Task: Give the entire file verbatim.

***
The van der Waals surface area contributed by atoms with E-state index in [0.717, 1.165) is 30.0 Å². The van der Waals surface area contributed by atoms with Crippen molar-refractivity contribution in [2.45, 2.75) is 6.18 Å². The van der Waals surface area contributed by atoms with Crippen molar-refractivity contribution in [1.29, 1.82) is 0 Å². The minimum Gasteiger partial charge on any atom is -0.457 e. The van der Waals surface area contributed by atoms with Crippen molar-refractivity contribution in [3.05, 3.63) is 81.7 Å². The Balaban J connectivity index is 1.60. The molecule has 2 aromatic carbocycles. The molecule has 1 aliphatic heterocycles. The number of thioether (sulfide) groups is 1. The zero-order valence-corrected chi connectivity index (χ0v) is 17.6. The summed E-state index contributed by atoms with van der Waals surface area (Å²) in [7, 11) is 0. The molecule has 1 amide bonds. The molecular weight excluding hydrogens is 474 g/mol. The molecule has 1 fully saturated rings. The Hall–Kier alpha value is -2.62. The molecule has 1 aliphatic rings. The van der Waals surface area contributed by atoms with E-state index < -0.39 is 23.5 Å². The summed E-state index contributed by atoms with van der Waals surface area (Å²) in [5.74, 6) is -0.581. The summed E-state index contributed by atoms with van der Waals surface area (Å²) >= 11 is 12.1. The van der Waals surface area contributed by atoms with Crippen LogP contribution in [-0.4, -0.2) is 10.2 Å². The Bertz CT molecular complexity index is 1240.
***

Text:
The van der Waals surface area contributed by atoms with E-state index in [0.717, 1.165) is 30.0 Å². The van der Waals surface area contributed by atoms with Crippen molar-refractivity contribution in [2.45, 2.75) is 6.18 Å². The van der Waals surface area contributed by atoms with Crippen molar-refractivity contribution in [1.29, 1.82) is 0 Å². The minimum Gasteiger partial charge on any atom is -0.457 e. The van der Waals surface area contributed by atoms with Crippen molar-refractivity contribution in [3.05, 3.63) is 81.7 Å². The Balaban J connectivity index is 1.60. The molecule has 2 aromatic carbocycles. The molecule has 1 aliphatic heterocycles. The number of thioether (sulfide) groups is 1. The zero-order valence-corrected chi connectivity index (χ0v) is 17.6. The summed E-state index contributed by atoms with van der Waals surface area (Å²) in [7, 11) is 0. The molecule has 1 amide bonds. The molecular weight excluding hydrogens is 474 g/mol. The molecule has 1 fully saturated rings. The Hall–Kier alpha value is -2.62. The molecule has 1 aliphatic rings. The van der Waals surface area contributed by atoms with E-state index < -0.39 is 23.5 Å². The summed E-state index contributed by atoms with van der Waals surface area (Å²) in [5.74, 6) is -0.581. The summed E-state index contributed by atoms with van der Waals surface area (Å²) >= 11 is 12.1. The van der Waals surface area contributed by atoms with Crippen LogP contribution in [-0.4, -0.2) is 10.2 Å². The Bertz CT molecular complexity index is 1240.